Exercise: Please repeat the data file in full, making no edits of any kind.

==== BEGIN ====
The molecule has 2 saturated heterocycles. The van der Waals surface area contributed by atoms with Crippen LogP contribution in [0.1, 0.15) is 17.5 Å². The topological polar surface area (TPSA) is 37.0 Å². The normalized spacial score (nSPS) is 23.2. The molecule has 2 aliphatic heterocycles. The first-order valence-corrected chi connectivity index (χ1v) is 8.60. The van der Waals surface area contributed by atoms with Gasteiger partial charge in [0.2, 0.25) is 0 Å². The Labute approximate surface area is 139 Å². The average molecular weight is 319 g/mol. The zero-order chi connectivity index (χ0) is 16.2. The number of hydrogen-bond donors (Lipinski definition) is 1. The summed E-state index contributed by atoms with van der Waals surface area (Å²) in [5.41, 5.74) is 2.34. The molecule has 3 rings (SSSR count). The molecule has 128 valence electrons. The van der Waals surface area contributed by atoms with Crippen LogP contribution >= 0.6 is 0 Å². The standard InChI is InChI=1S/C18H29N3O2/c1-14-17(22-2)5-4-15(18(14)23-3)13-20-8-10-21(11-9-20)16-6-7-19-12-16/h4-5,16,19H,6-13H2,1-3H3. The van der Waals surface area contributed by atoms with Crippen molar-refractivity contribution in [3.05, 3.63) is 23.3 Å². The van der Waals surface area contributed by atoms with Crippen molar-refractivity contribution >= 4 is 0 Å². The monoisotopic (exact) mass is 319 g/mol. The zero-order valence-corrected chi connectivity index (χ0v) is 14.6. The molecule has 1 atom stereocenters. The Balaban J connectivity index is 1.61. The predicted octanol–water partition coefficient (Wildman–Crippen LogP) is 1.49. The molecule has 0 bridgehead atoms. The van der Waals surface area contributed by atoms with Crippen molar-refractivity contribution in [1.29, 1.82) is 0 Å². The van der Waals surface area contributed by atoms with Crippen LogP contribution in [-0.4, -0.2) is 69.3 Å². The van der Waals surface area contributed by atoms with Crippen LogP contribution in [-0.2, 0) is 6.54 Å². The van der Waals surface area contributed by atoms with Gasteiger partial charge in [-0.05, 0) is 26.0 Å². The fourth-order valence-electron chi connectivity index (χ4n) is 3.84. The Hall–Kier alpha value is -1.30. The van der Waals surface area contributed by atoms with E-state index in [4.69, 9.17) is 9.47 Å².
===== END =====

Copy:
The molecule has 2 saturated heterocycles. The van der Waals surface area contributed by atoms with Crippen LogP contribution in [0.1, 0.15) is 17.5 Å². The topological polar surface area (TPSA) is 37.0 Å². The normalized spacial score (nSPS) is 23.2. The molecule has 2 aliphatic heterocycles. The first-order valence-corrected chi connectivity index (χ1v) is 8.60. The van der Waals surface area contributed by atoms with Gasteiger partial charge in [0.2, 0.25) is 0 Å². The Labute approximate surface area is 139 Å². The average molecular weight is 319 g/mol. The zero-order chi connectivity index (χ0) is 16.2. The number of hydrogen-bond donors (Lipinski definition) is 1. The summed E-state index contributed by atoms with van der Waals surface area (Å²) in [5.41, 5.74) is 2.34. The molecule has 3 rings (SSSR count). The molecule has 128 valence electrons. The van der Waals surface area contributed by atoms with Crippen LogP contribution >= 0.6 is 0 Å². The standard InChI is InChI=1S/C18H29N3O2/c1-14-17(22-2)5-4-15(18(14)23-3)13-20-8-10-21(11-9-20)16-6-7-19-12-16/h4-5,16,19H,6-13H2,1-3H3. The van der Waals surface area contributed by atoms with Crippen molar-refractivity contribution in [3.05, 3.63) is 23.3 Å². The van der Waals surface area contributed by atoms with Crippen molar-refractivity contribution >= 4 is 0 Å². The monoisotopic (exact) mass is 319 g/mol. The zero-order valence-corrected chi connectivity index (χ0v) is 14.6. The molecule has 1 atom stereocenters. The Balaban J connectivity index is 1.61. The predicted octanol–water partition coefficient (Wildman–Crippen LogP) is 1.49. The molecule has 0 bridgehead atoms. The van der Waals surface area contributed by atoms with Crippen molar-refractivity contribution in [1.29, 1.82) is 0 Å². The van der Waals surface area contributed by atoms with Crippen LogP contribution in [-0.4, -0.2) is 69.3 Å². The van der Waals surface area contributed by atoms with Crippen LogP contribution in [-0.2, 0) is 6.54 Å². The van der Waals surface area contributed by atoms with Gasteiger partial charge in [-0.05, 0) is 26.0 Å². The fourth-order valence-electron chi connectivity index (χ4n) is 3.84. The Hall–Kier alpha value is -1.30. The van der Waals surface area contributed by atoms with E-state index in [4.69, 9.17) is 9.47 Å².